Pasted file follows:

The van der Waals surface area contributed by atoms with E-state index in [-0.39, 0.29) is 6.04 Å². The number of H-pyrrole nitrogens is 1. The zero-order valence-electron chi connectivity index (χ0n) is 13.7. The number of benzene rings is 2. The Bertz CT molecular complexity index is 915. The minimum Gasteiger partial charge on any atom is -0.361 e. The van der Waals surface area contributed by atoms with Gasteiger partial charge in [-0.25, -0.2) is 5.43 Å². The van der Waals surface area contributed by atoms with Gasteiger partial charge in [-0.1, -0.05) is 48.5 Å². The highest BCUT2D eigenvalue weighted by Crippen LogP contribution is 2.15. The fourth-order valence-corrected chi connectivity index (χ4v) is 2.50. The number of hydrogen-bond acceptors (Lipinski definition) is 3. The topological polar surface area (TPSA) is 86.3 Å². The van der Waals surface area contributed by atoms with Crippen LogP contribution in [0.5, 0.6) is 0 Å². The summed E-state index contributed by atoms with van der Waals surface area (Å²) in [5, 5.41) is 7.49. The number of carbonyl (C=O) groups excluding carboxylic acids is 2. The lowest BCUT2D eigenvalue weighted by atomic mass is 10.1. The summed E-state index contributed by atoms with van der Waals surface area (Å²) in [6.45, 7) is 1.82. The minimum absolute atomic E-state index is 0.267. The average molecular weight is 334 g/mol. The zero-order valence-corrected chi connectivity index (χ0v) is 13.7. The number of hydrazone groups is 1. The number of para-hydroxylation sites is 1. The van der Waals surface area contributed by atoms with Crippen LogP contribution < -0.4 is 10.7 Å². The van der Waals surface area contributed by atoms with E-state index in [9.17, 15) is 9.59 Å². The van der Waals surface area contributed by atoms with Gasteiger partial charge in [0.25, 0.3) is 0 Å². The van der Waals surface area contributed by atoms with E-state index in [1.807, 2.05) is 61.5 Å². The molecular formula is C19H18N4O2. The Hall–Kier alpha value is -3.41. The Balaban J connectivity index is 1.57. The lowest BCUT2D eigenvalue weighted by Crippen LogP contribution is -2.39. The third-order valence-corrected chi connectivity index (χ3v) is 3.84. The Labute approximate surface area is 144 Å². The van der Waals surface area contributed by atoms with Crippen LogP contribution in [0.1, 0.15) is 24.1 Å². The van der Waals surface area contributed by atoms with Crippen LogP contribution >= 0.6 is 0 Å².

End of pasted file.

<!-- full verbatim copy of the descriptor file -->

The van der Waals surface area contributed by atoms with E-state index in [-0.39, 0.29) is 6.04 Å². The number of H-pyrrole nitrogens is 1. The zero-order valence-electron chi connectivity index (χ0n) is 13.7. The number of benzene rings is 2. The Bertz CT molecular complexity index is 915. The minimum Gasteiger partial charge on any atom is -0.361 e. The van der Waals surface area contributed by atoms with Gasteiger partial charge in [-0.25, -0.2) is 5.43 Å². The van der Waals surface area contributed by atoms with Gasteiger partial charge in [-0.1, -0.05) is 48.5 Å². The highest BCUT2D eigenvalue weighted by Crippen LogP contribution is 2.15. The fourth-order valence-corrected chi connectivity index (χ4v) is 2.50. The number of hydrogen-bond acceptors (Lipinski definition) is 3. The topological polar surface area (TPSA) is 86.3 Å². The van der Waals surface area contributed by atoms with Crippen LogP contribution in [0.5, 0.6) is 0 Å². The summed E-state index contributed by atoms with van der Waals surface area (Å²) in [5, 5.41) is 7.49. The number of carbonyl (C=O) groups excluding carboxylic acids is 2. The lowest BCUT2D eigenvalue weighted by atomic mass is 10.1. The summed E-state index contributed by atoms with van der Waals surface area (Å²) in [6.45, 7) is 1.82. The minimum absolute atomic E-state index is 0.267. The average molecular weight is 334 g/mol. The zero-order valence-corrected chi connectivity index (χ0v) is 13.7. The number of hydrazone groups is 1. The number of para-hydroxylation sites is 1. The van der Waals surface area contributed by atoms with Crippen LogP contribution < -0.4 is 10.7 Å². The van der Waals surface area contributed by atoms with E-state index in [9.17, 15) is 9.59 Å². The van der Waals surface area contributed by atoms with Gasteiger partial charge in [0.25, 0.3) is 0 Å². The van der Waals surface area contributed by atoms with E-state index in [1.807, 2.05) is 61.5 Å². The molecular formula is C19H18N4O2. The Hall–Kier alpha value is -3.41. The Balaban J connectivity index is 1.57. The lowest BCUT2D eigenvalue weighted by Crippen LogP contribution is -2.39. The third-order valence-corrected chi connectivity index (χ3v) is 3.84. The Labute approximate surface area is 144 Å². The van der Waals surface area contributed by atoms with Crippen LogP contribution in [0.1, 0.15) is 24.1 Å². The van der Waals surface area contributed by atoms with Crippen LogP contribution >= 0.6 is 0 Å².